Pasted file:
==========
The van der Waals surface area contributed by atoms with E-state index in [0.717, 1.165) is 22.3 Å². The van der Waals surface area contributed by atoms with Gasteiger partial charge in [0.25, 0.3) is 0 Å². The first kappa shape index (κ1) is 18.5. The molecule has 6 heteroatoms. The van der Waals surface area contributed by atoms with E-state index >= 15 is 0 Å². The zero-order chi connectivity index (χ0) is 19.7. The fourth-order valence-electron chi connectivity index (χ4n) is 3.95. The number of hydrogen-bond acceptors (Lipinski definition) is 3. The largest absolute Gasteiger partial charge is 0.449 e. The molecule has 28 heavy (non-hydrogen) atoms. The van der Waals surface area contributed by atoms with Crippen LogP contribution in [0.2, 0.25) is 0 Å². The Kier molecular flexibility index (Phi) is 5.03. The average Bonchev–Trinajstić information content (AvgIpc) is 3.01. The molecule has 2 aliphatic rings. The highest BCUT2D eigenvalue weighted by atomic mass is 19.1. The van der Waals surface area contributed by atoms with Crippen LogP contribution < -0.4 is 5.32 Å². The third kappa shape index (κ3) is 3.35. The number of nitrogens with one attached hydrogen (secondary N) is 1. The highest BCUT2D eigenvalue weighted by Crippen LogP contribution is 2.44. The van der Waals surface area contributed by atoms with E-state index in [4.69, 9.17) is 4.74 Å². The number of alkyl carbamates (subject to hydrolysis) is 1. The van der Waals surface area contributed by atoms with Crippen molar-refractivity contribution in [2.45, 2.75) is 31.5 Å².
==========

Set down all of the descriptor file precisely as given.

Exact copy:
The van der Waals surface area contributed by atoms with E-state index in [0.717, 1.165) is 22.3 Å². The van der Waals surface area contributed by atoms with Gasteiger partial charge in [0.25, 0.3) is 0 Å². The first kappa shape index (κ1) is 18.5. The molecule has 6 heteroatoms. The van der Waals surface area contributed by atoms with E-state index >= 15 is 0 Å². The zero-order chi connectivity index (χ0) is 19.7. The fourth-order valence-electron chi connectivity index (χ4n) is 3.95. The number of hydrogen-bond acceptors (Lipinski definition) is 3. The largest absolute Gasteiger partial charge is 0.449 e. The molecule has 28 heavy (non-hydrogen) atoms. The van der Waals surface area contributed by atoms with Crippen LogP contribution in [0.2, 0.25) is 0 Å². The Kier molecular flexibility index (Phi) is 5.03. The average Bonchev–Trinajstić information content (AvgIpc) is 3.01. The molecule has 2 aliphatic rings. The highest BCUT2D eigenvalue weighted by atomic mass is 19.1. The van der Waals surface area contributed by atoms with Crippen LogP contribution < -0.4 is 5.32 Å². The third kappa shape index (κ3) is 3.35. The number of nitrogens with one attached hydrogen (secondary N) is 1. The highest BCUT2D eigenvalue weighted by Crippen LogP contribution is 2.44. The van der Waals surface area contributed by atoms with E-state index in [4.69, 9.17) is 4.74 Å². The number of alkyl carbamates (subject to hydrolysis) is 1. The van der Waals surface area contributed by atoms with Crippen molar-refractivity contribution in [2.45, 2.75) is 31.5 Å².